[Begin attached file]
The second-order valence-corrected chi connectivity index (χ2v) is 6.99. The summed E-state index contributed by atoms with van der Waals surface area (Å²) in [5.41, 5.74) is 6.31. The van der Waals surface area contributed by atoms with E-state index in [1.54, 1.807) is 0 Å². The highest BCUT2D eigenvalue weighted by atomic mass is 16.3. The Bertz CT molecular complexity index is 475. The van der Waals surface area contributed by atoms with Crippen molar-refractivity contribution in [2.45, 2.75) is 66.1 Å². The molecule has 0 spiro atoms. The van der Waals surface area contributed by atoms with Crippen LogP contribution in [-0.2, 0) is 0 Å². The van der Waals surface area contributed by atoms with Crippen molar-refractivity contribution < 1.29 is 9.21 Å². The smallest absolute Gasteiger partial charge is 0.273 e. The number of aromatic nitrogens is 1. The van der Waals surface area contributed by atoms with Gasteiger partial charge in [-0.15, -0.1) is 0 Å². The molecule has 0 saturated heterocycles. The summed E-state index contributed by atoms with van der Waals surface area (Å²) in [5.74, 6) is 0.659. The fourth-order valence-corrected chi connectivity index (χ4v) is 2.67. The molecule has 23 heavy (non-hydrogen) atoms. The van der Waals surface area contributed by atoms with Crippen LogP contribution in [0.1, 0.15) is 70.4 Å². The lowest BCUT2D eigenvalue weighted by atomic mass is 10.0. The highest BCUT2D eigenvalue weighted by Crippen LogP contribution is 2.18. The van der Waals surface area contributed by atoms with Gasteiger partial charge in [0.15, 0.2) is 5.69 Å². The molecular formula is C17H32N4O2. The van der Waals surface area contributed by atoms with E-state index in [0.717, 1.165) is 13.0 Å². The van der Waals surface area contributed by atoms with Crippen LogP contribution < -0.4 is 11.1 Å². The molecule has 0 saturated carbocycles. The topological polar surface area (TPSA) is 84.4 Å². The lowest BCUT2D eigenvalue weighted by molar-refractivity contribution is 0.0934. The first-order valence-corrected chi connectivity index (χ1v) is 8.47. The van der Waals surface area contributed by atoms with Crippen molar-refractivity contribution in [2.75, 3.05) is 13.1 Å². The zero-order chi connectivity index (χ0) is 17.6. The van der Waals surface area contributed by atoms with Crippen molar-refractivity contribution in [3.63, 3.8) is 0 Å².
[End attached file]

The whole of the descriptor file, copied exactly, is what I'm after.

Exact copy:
The second-order valence-corrected chi connectivity index (χ2v) is 6.99. The summed E-state index contributed by atoms with van der Waals surface area (Å²) in [5.41, 5.74) is 6.31. The van der Waals surface area contributed by atoms with E-state index in [1.54, 1.807) is 0 Å². The highest BCUT2D eigenvalue weighted by atomic mass is 16.3. The Bertz CT molecular complexity index is 475. The van der Waals surface area contributed by atoms with Crippen molar-refractivity contribution in [2.45, 2.75) is 66.1 Å². The molecule has 0 spiro atoms. The van der Waals surface area contributed by atoms with Crippen LogP contribution in [-0.2, 0) is 0 Å². The van der Waals surface area contributed by atoms with Crippen molar-refractivity contribution < 1.29 is 9.21 Å². The smallest absolute Gasteiger partial charge is 0.273 e. The number of aromatic nitrogens is 1. The van der Waals surface area contributed by atoms with Gasteiger partial charge in [-0.15, -0.1) is 0 Å². The molecule has 0 saturated heterocycles. The summed E-state index contributed by atoms with van der Waals surface area (Å²) in [5.74, 6) is 0.659. The fourth-order valence-corrected chi connectivity index (χ4v) is 2.67. The molecule has 23 heavy (non-hydrogen) atoms. The van der Waals surface area contributed by atoms with Crippen LogP contribution in [0.1, 0.15) is 70.4 Å². The lowest BCUT2D eigenvalue weighted by atomic mass is 10.0. The highest BCUT2D eigenvalue weighted by Crippen LogP contribution is 2.18. The van der Waals surface area contributed by atoms with Gasteiger partial charge in [0.15, 0.2) is 5.69 Å². The molecular formula is C17H32N4O2. The van der Waals surface area contributed by atoms with E-state index in [0.717, 1.165) is 13.0 Å². The van der Waals surface area contributed by atoms with Crippen LogP contribution < -0.4 is 11.1 Å². The molecule has 0 saturated carbocycles. The topological polar surface area (TPSA) is 84.4 Å². The lowest BCUT2D eigenvalue weighted by molar-refractivity contribution is 0.0934. The first-order valence-corrected chi connectivity index (χ1v) is 8.47. The van der Waals surface area contributed by atoms with Crippen molar-refractivity contribution in [2.75, 3.05) is 13.1 Å². The zero-order chi connectivity index (χ0) is 17.6. The van der Waals surface area contributed by atoms with Crippen molar-refractivity contribution in [3.63, 3.8) is 0 Å².